Paris: A long battle to avert deflation and jumpstart the 19-nation eurozone economy is far from over despite an unprecedented barrage of stimulus measures by the European Central Bank, analysts warn.
The ECB surprised financial markets with the scale of the measures it announced Thursday -- with a key interest rate dipping deeper into negative territory and a bond-buying programme ballooning to more than 1.7 trillion euros ($1.9 trillion) and expanding to encompass investment-grade corporate debt for the first time.
But the final impact of the ECB action on the real economy remains in doubt, economists say, with eurozone inflation subdued and economic growth in much of the region anaemic despite all the bank`s previous efforts.
Despite its "inventiveness", the ECB`s efforts were not translating efficiently into results, said Ludovic Subran, chief economist at credit insurance group Euler Hermes.
Given its past record, the ECB`s latest policy may have a limited effect beyond simply signalling its willingness to act, New York-based credit rating agency Moody`s Investors Service said in a report.
The ECB`s "quantitative easing" programme -- in which it buys bonds with money that it creates electronically -- had now grown from 1.1 trillion euros to a total of more than 1.7 trillion euros, it said.
"While these new operations may lower financing cost for banks, they are unlikely to boost bank lending across the euro area, as liquidity has not been a key constraint for many banks," Moody`s said.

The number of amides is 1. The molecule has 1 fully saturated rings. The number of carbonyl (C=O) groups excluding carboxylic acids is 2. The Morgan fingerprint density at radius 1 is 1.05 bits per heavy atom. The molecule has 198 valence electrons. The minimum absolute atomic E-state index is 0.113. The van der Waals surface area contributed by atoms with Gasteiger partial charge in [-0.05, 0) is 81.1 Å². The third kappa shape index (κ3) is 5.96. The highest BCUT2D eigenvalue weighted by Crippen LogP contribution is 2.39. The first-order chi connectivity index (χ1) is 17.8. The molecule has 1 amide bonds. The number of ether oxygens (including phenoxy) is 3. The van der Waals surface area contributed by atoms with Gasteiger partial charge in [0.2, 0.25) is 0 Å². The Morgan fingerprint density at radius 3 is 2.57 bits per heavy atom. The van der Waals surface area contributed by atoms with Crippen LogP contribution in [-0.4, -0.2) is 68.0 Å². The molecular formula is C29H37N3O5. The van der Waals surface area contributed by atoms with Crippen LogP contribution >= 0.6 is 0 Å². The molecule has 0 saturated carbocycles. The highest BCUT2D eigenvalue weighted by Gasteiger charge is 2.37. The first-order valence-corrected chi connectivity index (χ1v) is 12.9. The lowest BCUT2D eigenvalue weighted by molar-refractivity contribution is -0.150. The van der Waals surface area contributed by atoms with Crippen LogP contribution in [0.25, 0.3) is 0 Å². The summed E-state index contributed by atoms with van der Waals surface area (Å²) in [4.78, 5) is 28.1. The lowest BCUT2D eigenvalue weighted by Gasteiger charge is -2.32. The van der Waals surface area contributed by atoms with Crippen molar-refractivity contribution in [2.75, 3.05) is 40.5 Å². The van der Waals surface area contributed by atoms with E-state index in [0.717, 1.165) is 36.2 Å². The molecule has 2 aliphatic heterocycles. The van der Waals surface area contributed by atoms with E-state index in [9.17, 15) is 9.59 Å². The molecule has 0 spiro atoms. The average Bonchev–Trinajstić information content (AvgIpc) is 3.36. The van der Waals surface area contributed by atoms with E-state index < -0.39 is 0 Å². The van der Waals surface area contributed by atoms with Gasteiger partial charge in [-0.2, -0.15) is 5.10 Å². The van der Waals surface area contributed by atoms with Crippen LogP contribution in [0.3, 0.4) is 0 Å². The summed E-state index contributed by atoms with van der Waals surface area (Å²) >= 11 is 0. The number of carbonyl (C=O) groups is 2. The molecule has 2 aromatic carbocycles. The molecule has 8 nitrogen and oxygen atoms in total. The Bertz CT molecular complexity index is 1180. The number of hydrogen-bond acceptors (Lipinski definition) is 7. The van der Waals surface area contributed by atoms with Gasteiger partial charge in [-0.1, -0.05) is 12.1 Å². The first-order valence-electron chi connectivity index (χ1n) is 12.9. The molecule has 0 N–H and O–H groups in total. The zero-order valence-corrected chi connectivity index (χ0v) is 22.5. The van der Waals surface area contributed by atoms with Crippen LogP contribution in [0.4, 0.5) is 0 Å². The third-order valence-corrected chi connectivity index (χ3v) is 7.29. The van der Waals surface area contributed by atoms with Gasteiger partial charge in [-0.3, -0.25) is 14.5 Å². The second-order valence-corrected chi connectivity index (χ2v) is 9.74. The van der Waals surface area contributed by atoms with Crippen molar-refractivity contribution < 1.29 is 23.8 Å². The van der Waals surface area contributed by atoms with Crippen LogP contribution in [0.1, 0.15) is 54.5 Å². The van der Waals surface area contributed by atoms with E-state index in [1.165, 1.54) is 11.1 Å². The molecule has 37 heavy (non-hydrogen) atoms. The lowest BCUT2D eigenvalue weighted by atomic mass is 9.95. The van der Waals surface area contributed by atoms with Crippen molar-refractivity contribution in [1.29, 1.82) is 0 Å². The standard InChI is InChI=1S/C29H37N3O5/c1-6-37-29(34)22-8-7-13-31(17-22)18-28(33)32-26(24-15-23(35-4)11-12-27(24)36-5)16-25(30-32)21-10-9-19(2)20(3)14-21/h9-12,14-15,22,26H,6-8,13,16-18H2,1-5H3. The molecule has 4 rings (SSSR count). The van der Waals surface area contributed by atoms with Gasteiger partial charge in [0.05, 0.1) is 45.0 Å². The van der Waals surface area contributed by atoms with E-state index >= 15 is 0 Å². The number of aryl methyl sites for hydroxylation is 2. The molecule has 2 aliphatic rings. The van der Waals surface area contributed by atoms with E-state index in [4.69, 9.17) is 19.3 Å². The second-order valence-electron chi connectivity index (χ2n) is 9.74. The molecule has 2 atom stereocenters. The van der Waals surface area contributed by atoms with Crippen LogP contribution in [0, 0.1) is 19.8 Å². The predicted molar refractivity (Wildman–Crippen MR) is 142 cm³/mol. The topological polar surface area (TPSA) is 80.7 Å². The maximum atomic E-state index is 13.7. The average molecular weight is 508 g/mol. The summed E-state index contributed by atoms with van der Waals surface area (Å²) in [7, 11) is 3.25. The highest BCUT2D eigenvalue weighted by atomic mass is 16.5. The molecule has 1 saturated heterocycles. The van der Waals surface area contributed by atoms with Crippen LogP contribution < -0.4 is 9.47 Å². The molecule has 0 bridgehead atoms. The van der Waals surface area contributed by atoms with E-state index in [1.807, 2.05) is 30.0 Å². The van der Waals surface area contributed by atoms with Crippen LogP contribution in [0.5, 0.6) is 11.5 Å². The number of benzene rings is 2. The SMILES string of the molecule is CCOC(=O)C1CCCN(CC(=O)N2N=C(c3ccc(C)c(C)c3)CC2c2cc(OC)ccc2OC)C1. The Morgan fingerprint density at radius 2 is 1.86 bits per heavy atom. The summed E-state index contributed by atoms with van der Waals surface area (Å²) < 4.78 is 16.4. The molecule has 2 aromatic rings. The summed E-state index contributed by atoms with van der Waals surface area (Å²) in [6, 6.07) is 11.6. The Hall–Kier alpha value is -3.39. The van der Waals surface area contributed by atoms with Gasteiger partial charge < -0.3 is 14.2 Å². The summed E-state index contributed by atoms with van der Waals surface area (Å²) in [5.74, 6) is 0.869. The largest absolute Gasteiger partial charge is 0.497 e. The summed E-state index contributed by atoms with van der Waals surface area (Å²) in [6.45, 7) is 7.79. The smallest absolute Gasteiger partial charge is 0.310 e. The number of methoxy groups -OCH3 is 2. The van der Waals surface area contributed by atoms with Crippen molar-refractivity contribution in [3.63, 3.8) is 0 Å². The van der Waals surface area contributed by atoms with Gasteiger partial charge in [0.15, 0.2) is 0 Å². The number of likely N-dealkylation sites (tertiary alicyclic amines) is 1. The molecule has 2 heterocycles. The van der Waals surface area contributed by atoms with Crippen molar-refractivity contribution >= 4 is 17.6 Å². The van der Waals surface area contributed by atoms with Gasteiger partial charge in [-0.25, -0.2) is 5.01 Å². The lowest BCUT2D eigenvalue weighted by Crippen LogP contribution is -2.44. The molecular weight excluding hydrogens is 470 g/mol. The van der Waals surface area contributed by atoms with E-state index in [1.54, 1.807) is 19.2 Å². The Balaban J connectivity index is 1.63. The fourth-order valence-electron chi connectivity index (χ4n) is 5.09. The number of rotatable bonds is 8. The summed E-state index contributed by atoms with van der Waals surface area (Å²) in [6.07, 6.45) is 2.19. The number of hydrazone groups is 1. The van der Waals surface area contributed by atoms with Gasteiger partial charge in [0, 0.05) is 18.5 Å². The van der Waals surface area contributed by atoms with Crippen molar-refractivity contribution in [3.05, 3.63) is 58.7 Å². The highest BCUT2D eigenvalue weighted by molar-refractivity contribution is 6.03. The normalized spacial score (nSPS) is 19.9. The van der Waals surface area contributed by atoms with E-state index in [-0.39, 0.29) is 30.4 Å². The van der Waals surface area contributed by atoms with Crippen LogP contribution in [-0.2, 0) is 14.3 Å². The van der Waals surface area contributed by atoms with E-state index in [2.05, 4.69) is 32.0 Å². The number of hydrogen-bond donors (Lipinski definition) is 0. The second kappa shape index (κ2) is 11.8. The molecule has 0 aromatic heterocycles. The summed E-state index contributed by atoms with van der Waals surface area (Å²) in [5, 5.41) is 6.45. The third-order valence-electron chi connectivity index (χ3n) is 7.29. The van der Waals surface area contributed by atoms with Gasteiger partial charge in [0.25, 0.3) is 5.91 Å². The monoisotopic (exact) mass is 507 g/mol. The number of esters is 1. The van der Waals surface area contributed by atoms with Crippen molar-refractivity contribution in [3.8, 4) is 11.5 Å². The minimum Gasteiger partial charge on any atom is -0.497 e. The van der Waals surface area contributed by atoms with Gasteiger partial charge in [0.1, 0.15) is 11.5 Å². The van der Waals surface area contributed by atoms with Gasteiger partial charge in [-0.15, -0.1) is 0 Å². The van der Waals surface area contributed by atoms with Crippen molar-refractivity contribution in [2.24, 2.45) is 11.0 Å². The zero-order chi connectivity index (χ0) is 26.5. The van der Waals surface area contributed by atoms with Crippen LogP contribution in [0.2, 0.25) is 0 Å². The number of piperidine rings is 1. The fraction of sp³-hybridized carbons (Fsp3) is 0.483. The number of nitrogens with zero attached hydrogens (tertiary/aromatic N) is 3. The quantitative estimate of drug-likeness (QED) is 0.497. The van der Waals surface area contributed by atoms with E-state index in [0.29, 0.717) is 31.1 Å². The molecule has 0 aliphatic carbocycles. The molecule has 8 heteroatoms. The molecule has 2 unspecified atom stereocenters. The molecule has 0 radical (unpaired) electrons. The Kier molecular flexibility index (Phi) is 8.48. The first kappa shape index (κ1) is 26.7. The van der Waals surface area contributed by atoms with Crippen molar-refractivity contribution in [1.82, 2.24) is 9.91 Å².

The programme could have a "significant" positive impact if it succeeds in boosting economic growth and inflation, the agency said.
"However, given the relative lack of efficacy thus far, perhaps the most positive aspect is the ECB`s continued willingness to take further action to try and boost growth and inflation in the euro area," it said.
The ECB`s latest salvo demonstrates that it still has ammunition in its arsenal, said Capital Economics analyst Jonathan Loynes.
"But it can`t win the battle on its own," he added.
"We have long warned that monetary policy cannot address all of the deep-seated problems facing the currency union, including the fundamental lack of competitiveness of the peripheral countries and structurally weak growth in the core," Loynes said.
Jan Randolph, director of sovereign risk analysis at IHS in London, agreed,
The ECB probably has more room for "unorthodox" monetary policy than many investors believed, he said.
At the same time, Randolph said, the room for many eurozone countries to boost activity by spending is limited because they risk scaring away investors if they let budget deficits run out of control.
"I think the Bank would say it is really up to governments to do much more on structural reforms," Randolph told AFP, notably making labour and products more flexible so as to raise potential economic growth rates.
Deutsche Bank economist Mark Wall welcomed the ECB`s stimulus package, noting that it attempts to pass low borrowing costs into the real economy by rewarding those commercial banks that lend the most and by directly purchasing corporate debt.
"It remains the case that ECB monetary policy could benefit from more support from the other branches of domestic policy, such as fiscal policy," he conceded in a report.
"But the latest package of easing measures from the ECB substantially leans against the risk that lending standards tighten and threaten the domestic economic recovery."